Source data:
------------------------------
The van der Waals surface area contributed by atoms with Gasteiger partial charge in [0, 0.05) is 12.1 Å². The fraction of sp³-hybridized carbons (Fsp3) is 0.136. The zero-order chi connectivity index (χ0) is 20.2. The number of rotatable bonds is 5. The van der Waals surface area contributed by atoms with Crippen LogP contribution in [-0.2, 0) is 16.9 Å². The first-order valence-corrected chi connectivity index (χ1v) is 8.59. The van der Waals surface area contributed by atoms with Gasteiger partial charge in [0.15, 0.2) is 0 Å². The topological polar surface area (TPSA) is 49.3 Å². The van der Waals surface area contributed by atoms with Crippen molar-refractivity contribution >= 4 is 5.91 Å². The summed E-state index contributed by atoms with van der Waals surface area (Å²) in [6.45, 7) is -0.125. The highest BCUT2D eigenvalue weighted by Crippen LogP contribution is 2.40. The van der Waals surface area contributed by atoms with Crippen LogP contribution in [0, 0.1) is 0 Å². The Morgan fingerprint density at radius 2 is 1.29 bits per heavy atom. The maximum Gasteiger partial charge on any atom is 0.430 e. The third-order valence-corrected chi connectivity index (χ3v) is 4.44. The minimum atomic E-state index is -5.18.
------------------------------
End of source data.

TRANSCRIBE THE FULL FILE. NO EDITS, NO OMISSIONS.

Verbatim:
The van der Waals surface area contributed by atoms with Gasteiger partial charge in [0, 0.05) is 12.1 Å². The fraction of sp³-hybridized carbons (Fsp3) is 0.136. The zero-order chi connectivity index (χ0) is 20.2. The number of rotatable bonds is 5. The van der Waals surface area contributed by atoms with Crippen LogP contribution in [-0.2, 0) is 16.9 Å². The first-order valence-corrected chi connectivity index (χ1v) is 8.59. The van der Waals surface area contributed by atoms with Gasteiger partial charge in [0.15, 0.2) is 0 Å². The topological polar surface area (TPSA) is 49.3 Å². The van der Waals surface area contributed by atoms with Crippen molar-refractivity contribution >= 4 is 5.91 Å². The summed E-state index contributed by atoms with van der Waals surface area (Å²) in [6.45, 7) is -0.125. The highest BCUT2D eigenvalue weighted by Crippen LogP contribution is 2.40. The van der Waals surface area contributed by atoms with Crippen LogP contribution in [0, 0.1) is 0 Å². The Morgan fingerprint density at radius 2 is 1.29 bits per heavy atom. The maximum Gasteiger partial charge on any atom is 0.430 e. The third-order valence-corrected chi connectivity index (χ3v) is 4.44. The minimum atomic E-state index is -5.18.